The Beach Boys caught a wave and rode it into the US Top 10 for the first time in May 1963, when “Surfin’ U.S.A.” reached No.3. After an earlier Top 20 single with “Surfin’ Safari,” Brian Wilson’s adaptation of Chuck Berry’s melody really established the group as nationwide names. But the choice of follow-up single was going to be crucial.
By August, following some singles co-written with Mike Love, it was time for Brian to get his initial credit as a solo writer, and for the first time the producer, on a Beach Boys hit. It happened with the first song he’d ever come up with. Written in 1961, when Wilson was just 19, it displayed the tender side of this remarkable young man, now 21, and the whole group’s mastery of sophisticated harmonies. It was the romantic “Surfer Girl,” and it made its American chart debut on August 3, 1963.
The song had been recorded by Brian and engineer Chuck Britz at Western Recorders Studio in June, some 16 months after the Beach Boys’ first studio effort at it. “Surfer Girl” was inspired by the melodically similar “When You Wish Upon A Star,” from the 1940 Walt Disney classic Pinocchio.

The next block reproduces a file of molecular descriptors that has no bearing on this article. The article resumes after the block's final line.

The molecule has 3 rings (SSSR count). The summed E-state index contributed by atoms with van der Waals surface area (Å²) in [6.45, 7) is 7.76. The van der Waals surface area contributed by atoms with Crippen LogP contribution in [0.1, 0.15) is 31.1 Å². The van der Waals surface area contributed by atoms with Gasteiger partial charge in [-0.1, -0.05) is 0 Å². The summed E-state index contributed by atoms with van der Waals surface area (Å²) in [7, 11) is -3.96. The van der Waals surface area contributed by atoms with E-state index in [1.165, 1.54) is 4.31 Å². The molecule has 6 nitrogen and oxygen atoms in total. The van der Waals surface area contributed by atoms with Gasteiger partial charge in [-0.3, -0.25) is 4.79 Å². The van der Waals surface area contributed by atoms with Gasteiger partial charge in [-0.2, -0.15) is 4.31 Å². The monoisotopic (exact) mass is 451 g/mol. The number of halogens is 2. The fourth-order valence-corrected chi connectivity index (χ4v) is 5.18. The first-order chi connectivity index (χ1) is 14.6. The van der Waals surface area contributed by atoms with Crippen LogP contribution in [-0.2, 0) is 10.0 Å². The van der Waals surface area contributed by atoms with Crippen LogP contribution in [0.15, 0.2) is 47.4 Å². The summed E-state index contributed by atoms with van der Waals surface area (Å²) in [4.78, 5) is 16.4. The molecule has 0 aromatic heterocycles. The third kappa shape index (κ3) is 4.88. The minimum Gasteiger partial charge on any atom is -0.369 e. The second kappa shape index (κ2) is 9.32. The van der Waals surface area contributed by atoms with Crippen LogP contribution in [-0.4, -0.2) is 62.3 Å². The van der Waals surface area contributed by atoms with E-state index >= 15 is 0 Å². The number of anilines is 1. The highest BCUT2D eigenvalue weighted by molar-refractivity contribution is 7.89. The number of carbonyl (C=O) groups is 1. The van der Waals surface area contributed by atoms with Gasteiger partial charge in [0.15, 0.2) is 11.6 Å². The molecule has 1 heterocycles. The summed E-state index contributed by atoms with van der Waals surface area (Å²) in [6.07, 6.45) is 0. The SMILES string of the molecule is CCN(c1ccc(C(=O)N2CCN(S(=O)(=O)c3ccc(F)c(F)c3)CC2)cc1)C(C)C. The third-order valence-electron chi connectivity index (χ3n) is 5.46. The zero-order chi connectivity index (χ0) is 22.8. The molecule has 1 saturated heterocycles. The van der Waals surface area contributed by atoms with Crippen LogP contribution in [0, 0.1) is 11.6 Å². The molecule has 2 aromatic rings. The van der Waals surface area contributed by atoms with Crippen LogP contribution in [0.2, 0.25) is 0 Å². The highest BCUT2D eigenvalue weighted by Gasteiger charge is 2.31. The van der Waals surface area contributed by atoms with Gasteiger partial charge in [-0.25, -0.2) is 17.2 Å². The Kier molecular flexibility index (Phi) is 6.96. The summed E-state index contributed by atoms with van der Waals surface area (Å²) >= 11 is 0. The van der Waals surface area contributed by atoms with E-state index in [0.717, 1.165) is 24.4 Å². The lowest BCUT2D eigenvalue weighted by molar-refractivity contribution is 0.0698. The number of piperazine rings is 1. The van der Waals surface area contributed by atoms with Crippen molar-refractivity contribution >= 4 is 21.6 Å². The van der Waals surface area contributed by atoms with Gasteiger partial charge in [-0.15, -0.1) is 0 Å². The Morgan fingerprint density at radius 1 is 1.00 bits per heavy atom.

Swiftly surfing into the Top 10
Any fears about Wilson’s formative writing skills were soon laid to rest. Backed by another great early Beach Boys number, “Little Deuce Coupe” (penned by Brian with Roger Christian), “Surfer Girl” made a swift ascent of the Hot 100. It entered at No.85, in the week that Jan & Dean fell from the No.1 position with another quintessential Californian anthem, “Surf City.” That was co-written by Brian with the duo’s Jan Berry.
“Surfer Girl” then took just two weeks to make the Top 40, rising to No.49 and No.28. This anthem to summer love reached its zenith just as school was back in, spending two weeks at No.7 in September. As with many of the group’s 1960s singles, the B-side was a hit in its own right. “Little Deuce Coupe” was listed separately on the Hot 100 from two weeks after the debut of “Surfer Girl,” and advanced to No.15.
Buy or stream “Surfer Girl” on the Beach Boys’ album of the same name.